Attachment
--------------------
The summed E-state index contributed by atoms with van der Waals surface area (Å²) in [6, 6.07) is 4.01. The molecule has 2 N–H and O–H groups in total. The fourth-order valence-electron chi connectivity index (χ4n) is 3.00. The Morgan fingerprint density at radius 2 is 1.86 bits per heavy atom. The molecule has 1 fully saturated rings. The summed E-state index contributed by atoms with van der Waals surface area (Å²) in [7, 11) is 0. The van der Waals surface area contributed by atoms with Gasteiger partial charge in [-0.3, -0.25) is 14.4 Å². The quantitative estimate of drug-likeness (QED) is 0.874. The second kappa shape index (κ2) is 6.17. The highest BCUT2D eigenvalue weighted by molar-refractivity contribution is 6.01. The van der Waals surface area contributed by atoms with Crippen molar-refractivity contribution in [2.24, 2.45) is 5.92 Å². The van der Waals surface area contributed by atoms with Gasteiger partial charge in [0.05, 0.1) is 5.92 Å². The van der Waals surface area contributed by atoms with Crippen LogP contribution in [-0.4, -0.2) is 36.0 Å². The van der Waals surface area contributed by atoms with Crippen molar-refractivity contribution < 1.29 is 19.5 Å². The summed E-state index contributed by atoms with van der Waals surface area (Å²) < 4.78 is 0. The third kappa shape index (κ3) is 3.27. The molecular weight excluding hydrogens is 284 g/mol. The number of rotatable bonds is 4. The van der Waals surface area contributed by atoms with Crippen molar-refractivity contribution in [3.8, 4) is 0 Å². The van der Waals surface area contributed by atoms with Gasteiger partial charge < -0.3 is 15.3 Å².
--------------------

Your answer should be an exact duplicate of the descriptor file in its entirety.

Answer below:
The summed E-state index contributed by atoms with van der Waals surface area (Å²) in [6, 6.07) is 4.01. The molecule has 2 N–H and O–H groups in total. The fourth-order valence-electron chi connectivity index (χ4n) is 3.00. The Morgan fingerprint density at radius 2 is 1.86 bits per heavy atom. The molecule has 1 fully saturated rings. The summed E-state index contributed by atoms with van der Waals surface area (Å²) in [7, 11) is 0. The van der Waals surface area contributed by atoms with Gasteiger partial charge in [-0.3, -0.25) is 14.4 Å². The quantitative estimate of drug-likeness (QED) is 0.874. The second kappa shape index (κ2) is 6.17. The highest BCUT2D eigenvalue weighted by molar-refractivity contribution is 6.01. The van der Waals surface area contributed by atoms with Crippen molar-refractivity contribution in [2.24, 2.45) is 5.92 Å². The van der Waals surface area contributed by atoms with Gasteiger partial charge in [0.05, 0.1) is 5.92 Å². The van der Waals surface area contributed by atoms with Crippen LogP contribution in [-0.4, -0.2) is 36.0 Å². The van der Waals surface area contributed by atoms with Crippen molar-refractivity contribution < 1.29 is 19.5 Å². The summed E-state index contributed by atoms with van der Waals surface area (Å²) < 4.78 is 0. The third kappa shape index (κ3) is 3.27. The molecular weight excluding hydrogens is 284 g/mol. The number of rotatable bonds is 4. The van der Waals surface area contributed by atoms with Crippen molar-refractivity contribution in [3.8, 4) is 0 Å². The van der Waals surface area contributed by atoms with Gasteiger partial charge < -0.3 is 15.3 Å².